Inviting Death into the Classroom

This is one of my favorite lessons, so I thought I would share it with you. Feel free to take it in whole or in part. As I have discussed before, I love to pose a complex question to my students and then ask them to address it through art making. Most of the time I use questions that I am currently pondering, or topics I know they are facing at this point in their lives. Not long ago, I turned thirty, and my wife and I had a baby. There was something about this stage in my life that made me fear my own mortality. For months, I was constantly aware/afraid that I could die at any moment. It was bizarre, and I am over it now, but I found the experience interesting. During that time period, I often thought about how careless I was in my youth, and how invulnerable I felt. What is it that makes teenagers so confident that nothing bad could happen? So, I thought we should talk about it.

This is the first project I cover with my sophomore level class. We start by talking about drawing. I explain the way vision works, and how the mind is constantly simplifying complex information into symbols. We talk about why that is, and we talk about how it can negatively affect their ability to draw. Then we practice drawing volumetrically using the skull. I give them large, cheap paper and vine charcoal. I explain that vine charcoal wipes away and that there is no reason to fear mistakes. “Just keep drawing a line until you get it right, then wipe away all the wrong ones,” I say. And we draw. We just focus on blocking in major shapes. I give them only a couple of minutes per drawing. “No teeth,” I always shout, “you aren’t ready for teeth yet.” We keep going until they understand the concept of reducing complex forms to simple shapes and blocking everything in and laying everything out before they begin to add detail. I let them spend twenty minutes refining their favorite one.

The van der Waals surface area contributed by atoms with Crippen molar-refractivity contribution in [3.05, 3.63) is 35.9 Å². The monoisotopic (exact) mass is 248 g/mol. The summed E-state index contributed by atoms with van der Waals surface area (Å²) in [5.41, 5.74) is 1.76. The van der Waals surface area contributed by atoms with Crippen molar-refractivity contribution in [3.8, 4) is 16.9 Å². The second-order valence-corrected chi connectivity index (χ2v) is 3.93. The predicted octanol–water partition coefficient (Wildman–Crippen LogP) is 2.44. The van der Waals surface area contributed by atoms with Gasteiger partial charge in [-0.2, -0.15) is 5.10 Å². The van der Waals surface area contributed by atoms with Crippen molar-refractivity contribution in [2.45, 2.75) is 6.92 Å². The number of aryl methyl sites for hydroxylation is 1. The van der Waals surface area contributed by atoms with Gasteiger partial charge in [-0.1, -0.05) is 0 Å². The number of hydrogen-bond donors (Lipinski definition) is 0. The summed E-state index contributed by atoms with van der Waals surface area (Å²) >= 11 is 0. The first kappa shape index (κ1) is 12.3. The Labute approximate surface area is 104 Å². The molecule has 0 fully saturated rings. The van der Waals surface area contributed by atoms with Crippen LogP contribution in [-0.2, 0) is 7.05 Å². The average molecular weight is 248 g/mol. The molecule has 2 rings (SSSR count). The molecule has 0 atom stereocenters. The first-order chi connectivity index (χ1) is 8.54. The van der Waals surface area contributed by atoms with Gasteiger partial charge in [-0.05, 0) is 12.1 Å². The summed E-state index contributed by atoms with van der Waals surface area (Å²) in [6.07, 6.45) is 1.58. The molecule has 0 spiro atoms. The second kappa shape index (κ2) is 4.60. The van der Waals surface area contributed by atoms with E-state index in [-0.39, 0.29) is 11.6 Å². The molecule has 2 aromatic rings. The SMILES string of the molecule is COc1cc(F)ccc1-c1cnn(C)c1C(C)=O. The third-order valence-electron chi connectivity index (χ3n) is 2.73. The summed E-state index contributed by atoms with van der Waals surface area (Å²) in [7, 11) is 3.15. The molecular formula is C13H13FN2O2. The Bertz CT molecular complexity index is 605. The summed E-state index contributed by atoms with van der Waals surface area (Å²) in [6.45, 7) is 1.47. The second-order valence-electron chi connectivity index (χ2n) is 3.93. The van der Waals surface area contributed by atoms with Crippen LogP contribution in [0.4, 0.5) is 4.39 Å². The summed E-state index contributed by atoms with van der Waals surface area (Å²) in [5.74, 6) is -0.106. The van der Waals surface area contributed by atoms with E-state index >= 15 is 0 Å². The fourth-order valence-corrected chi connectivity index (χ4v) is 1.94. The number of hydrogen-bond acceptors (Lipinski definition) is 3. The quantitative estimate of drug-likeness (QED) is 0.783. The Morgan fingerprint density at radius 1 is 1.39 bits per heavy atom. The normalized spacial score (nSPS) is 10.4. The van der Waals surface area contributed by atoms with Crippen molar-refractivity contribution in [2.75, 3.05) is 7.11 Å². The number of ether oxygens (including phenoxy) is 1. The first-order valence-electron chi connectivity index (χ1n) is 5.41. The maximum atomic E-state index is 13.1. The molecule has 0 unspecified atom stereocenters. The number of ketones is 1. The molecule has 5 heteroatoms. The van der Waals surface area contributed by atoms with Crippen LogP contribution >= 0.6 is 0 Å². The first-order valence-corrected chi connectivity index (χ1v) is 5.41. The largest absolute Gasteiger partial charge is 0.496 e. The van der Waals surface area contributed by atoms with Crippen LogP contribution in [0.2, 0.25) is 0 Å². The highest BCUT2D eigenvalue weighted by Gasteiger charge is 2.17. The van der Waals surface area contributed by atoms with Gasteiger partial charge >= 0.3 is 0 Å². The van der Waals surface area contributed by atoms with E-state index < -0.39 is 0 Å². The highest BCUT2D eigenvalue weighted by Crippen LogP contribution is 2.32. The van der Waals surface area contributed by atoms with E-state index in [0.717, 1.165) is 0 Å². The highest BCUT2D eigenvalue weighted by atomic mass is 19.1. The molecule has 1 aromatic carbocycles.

The next day, we gather around in the center of the room. I like to put myself at the same level as my students so that it feels more like a conversation than a lecture. Our conversation is structured around the continuing presence of skulls in art. I show them contemporary tattoos, Mayan friezes, Vanitas, Cezanne still lives, Andy Warhol, Damien Hurst, Camille Rose Garcia, Takashi Murakami, everything I can think of that incorporates a skull. We talk about the different meanings skulls can have. We question why skulls are so prevalent in art, and I end with the question, “Is there anything scarier to you than death?” I let them talk more than me. I let them go off on tangents. I let them tell personal stories. I let them talk. I also allow them to be silent. Not everyone likes to talk. When they are sitting right next to you and are visibly engaged, I see no reason to force them to speak. And when the bell rings, they head to their next class. No assignment, no homework. I just say, “Think about this, and we’ll talk about it tomorrow.”

The next day we talk again about what we saw and anything we came up with after we left. I let the conversation go on as long as it’s relevant, and then I give them the assignment.   They have to communicate their thoughts or feelings about death using art. It can be anything they thought of based on their conversations, but it must include one skull. Of course, considering this is our first lesson together, and they are all used to a very structured educational system, they want to know all sorts of specifics.